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BASEBALL EXTRA | AROUND THE LEAGUE

Mets Reportedly Fire 3 Over Death

June 23, 1997|Associated Press

The accidental death of a minor league player has reportedly led the New York Mets to firing the manager and two coaches of their Class A team in Columbia, S.C.

The New York Times reported in today's editions that the Mets on Wednesday asked for, and received, the resignations of the manager of the Capital City Bombers, Doug Mansolino; the pitching coach, Dave Jorn; and another coach, Tim Leiper.

A New York Times source described as a high-ranking official in the Met organization said the three were fired because they "did not appropriately address the issue of whether players had been drinking on the team bus in the hours before" Tim Bishop died in an auto accident April 18.

Rather, the Mets official said, the Columbia manager and coaches accepted the players' insistence that no alcohol had been consumed on the bus.

A county coroner's autopsy report showed that the 20-year-old Bishop's blood-alcohol level was "fairly high," the paper said.

Bishop, an outfielder, signed with the Mets as a 57th-round draft pick in 1994. Last year, Bishop batted .325 for the Class A Kingsport team and was an Appalachian League all-star.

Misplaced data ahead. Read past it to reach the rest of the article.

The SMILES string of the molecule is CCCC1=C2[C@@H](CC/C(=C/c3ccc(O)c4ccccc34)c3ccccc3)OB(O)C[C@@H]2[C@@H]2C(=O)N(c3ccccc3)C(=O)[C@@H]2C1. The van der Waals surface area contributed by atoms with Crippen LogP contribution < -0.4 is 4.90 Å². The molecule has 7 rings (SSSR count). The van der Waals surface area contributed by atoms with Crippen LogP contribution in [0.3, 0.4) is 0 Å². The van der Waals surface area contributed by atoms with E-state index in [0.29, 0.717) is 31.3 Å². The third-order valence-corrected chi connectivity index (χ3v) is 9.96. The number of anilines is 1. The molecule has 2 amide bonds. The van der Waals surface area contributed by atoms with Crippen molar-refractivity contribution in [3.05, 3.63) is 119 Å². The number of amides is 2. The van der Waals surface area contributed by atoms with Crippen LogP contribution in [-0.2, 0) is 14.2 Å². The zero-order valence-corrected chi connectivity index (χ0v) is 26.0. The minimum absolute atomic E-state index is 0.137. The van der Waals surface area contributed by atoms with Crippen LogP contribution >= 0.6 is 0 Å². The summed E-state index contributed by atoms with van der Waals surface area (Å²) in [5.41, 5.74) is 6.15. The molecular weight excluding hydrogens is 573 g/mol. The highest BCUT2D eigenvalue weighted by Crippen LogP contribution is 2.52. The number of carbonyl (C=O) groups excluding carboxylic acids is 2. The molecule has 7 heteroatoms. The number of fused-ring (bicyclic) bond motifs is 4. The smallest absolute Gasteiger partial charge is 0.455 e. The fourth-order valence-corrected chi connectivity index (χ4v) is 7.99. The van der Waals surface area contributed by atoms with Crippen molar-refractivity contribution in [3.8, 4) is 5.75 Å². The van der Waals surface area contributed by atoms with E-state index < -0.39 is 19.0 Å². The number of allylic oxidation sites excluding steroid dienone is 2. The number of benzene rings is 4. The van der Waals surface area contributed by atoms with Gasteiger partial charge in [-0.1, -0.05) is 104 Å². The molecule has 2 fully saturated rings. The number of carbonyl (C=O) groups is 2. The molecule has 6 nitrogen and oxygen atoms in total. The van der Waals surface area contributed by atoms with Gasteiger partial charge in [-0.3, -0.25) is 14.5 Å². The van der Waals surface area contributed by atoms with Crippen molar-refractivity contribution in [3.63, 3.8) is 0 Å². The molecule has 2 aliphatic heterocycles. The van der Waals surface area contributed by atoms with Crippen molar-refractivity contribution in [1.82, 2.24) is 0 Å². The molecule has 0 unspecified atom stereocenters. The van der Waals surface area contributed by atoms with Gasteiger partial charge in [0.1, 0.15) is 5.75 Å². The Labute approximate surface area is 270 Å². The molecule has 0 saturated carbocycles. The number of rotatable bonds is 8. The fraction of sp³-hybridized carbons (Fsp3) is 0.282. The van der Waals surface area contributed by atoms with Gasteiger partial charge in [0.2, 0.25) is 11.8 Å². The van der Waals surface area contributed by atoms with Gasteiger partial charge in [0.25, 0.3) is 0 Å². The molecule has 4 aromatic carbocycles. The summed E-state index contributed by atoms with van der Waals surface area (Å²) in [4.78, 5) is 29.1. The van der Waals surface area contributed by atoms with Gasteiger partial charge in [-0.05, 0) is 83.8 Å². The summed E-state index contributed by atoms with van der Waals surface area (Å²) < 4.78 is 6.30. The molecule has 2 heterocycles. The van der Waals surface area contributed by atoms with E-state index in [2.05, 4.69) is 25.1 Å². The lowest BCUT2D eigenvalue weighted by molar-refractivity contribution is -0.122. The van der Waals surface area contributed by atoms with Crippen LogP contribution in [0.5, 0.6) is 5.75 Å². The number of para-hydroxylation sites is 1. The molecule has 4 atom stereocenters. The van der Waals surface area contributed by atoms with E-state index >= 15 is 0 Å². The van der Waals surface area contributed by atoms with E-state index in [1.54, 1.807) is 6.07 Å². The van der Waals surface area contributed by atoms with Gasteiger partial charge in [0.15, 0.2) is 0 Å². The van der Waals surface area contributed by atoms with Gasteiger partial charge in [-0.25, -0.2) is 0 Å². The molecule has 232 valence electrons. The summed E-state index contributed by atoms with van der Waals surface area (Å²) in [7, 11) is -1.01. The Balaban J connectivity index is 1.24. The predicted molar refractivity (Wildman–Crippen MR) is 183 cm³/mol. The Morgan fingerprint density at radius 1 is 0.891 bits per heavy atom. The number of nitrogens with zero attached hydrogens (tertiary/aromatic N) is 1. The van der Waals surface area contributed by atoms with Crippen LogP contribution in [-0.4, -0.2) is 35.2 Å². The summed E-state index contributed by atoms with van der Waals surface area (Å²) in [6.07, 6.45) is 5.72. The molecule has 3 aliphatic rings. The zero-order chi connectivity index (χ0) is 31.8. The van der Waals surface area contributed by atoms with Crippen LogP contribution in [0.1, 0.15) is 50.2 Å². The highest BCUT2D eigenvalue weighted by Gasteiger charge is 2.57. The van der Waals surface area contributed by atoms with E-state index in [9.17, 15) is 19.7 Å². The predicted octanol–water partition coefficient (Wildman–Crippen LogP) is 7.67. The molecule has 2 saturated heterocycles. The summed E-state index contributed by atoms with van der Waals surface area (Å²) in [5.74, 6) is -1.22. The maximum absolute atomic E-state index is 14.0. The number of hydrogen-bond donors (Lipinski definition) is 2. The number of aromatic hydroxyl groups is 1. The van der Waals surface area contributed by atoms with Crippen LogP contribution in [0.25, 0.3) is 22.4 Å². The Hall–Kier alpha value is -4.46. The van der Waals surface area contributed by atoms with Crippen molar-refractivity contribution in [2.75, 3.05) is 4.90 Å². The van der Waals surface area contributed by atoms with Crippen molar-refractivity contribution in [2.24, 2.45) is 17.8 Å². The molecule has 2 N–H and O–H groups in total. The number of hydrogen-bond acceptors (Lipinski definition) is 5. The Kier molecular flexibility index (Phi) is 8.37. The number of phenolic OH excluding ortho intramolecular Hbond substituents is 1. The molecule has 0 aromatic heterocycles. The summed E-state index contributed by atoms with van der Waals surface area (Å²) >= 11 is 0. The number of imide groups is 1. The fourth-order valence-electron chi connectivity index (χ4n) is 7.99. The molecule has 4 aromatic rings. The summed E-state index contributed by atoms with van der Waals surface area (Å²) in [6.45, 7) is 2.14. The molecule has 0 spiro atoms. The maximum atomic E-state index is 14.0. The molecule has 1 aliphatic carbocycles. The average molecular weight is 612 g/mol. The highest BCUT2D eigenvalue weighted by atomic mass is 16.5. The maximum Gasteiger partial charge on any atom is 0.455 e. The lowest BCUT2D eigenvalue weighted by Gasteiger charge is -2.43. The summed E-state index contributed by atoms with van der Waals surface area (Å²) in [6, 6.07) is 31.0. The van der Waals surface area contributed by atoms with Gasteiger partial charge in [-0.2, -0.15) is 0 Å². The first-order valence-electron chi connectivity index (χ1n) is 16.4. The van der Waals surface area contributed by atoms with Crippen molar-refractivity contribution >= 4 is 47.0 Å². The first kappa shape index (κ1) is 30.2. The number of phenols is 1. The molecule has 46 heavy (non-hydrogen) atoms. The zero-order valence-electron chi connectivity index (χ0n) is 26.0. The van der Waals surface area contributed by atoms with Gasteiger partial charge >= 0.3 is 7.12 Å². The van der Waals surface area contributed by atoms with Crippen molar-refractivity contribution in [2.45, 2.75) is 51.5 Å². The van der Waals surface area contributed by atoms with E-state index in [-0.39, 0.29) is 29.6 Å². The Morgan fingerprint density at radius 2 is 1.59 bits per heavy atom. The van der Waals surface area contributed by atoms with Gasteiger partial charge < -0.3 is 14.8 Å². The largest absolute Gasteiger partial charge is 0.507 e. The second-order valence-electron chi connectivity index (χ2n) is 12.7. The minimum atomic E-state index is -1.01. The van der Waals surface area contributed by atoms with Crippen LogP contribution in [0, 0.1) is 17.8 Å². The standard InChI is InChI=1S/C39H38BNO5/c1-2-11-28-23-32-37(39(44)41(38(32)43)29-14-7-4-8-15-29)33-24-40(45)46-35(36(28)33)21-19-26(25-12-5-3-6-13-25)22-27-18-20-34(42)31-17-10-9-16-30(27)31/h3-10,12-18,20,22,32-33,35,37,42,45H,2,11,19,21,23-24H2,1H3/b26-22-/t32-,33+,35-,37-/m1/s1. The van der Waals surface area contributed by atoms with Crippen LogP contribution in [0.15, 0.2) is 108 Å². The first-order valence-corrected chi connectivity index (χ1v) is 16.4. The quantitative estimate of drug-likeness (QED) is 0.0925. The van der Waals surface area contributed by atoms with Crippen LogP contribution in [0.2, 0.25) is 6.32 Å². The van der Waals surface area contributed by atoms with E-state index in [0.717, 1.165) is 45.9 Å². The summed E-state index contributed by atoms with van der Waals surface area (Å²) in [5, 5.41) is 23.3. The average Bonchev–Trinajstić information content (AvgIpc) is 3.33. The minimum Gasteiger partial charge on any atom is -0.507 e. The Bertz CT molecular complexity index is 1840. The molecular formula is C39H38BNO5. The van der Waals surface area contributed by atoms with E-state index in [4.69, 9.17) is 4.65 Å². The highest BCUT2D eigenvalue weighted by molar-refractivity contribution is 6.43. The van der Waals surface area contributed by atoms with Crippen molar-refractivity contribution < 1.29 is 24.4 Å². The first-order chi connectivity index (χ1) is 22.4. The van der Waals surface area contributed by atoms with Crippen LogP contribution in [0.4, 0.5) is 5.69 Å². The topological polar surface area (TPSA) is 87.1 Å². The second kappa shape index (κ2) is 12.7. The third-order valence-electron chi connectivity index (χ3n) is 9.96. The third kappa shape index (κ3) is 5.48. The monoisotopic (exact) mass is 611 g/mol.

On April 18, Bishop and his Columbia teammates were scheduled to play a South Atlantic League game in Hagerstown, Md. However, the game was postponed.

The Capital City players returned home on the team bus, and then scattered for their homes. According to accounts provided by the Mets and the police after the accident, Bishop left in the car of teammate Randy Vickers.

The car blew a tire and Bishop was killed when he got out and was struck by an oncoming car.

The newspaper quoted Frank Barron, the Richland County coroner, as saying Bishop's blood-alcohol level tested at .096, or .004 below the South Carolina limit for intoxication. Vickers said Bishop had not been drinking.

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